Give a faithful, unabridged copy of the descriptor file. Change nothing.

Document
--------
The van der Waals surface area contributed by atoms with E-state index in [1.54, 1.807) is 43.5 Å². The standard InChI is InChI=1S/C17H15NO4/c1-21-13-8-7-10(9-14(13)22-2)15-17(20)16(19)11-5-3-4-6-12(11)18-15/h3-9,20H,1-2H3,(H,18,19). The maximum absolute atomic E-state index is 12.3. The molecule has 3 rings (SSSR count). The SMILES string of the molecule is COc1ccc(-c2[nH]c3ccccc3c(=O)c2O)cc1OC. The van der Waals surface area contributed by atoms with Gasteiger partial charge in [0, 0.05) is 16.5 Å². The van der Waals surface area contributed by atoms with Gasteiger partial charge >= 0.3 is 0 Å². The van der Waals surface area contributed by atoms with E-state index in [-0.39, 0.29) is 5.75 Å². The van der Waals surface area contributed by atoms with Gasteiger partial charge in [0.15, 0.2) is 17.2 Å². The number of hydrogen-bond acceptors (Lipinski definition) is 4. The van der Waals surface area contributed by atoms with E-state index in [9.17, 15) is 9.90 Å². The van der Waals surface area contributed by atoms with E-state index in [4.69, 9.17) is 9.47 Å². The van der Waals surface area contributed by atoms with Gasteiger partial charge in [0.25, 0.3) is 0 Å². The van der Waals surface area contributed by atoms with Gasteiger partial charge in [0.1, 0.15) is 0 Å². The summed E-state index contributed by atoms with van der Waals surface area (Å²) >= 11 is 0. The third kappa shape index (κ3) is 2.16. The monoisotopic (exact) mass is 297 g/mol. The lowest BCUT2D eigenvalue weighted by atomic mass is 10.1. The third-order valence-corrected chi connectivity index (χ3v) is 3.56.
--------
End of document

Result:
The van der Waals surface area contributed by atoms with E-state index in [1.54, 1.807) is 43.5 Å². The standard InChI is InChI=1S/C17H15NO4/c1-21-13-8-7-10(9-14(13)22-2)15-17(20)16(19)11-5-3-4-6-12(11)18-15/h3-9,20H,1-2H3,(H,18,19). The maximum absolute atomic E-state index is 12.3. The molecule has 3 rings (SSSR count). The SMILES string of the molecule is COc1ccc(-c2[nH]c3ccccc3c(=O)c2O)cc1OC. The van der Waals surface area contributed by atoms with Gasteiger partial charge in [0, 0.05) is 16.5 Å². The van der Waals surface area contributed by atoms with Gasteiger partial charge >= 0.3 is 0 Å². The van der Waals surface area contributed by atoms with E-state index in [-0.39, 0.29) is 5.75 Å². The van der Waals surface area contributed by atoms with Gasteiger partial charge in [0.15, 0.2) is 17.2 Å². The number of hydrogen-bond acceptors (Lipinski definition) is 4. The van der Waals surface area contributed by atoms with E-state index in [9.17, 15) is 9.90 Å². The van der Waals surface area contributed by atoms with E-state index in [4.69, 9.17) is 9.47 Å². The van der Waals surface area contributed by atoms with Gasteiger partial charge in [0.25, 0.3) is 0 Å². The van der Waals surface area contributed by atoms with Gasteiger partial charge in [0.1, 0.15) is 0 Å². The summed E-state index contributed by atoms with van der Waals surface area (Å²) >= 11 is 0. The third kappa shape index (κ3) is 2.16. The monoisotopic (exact) mass is 297 g/mol. The lowest BCUT2D eigenvalue weighted by atomic mass is 10.1. The third-order valence-corrected chi connectivity index (χ3v) is 3.56.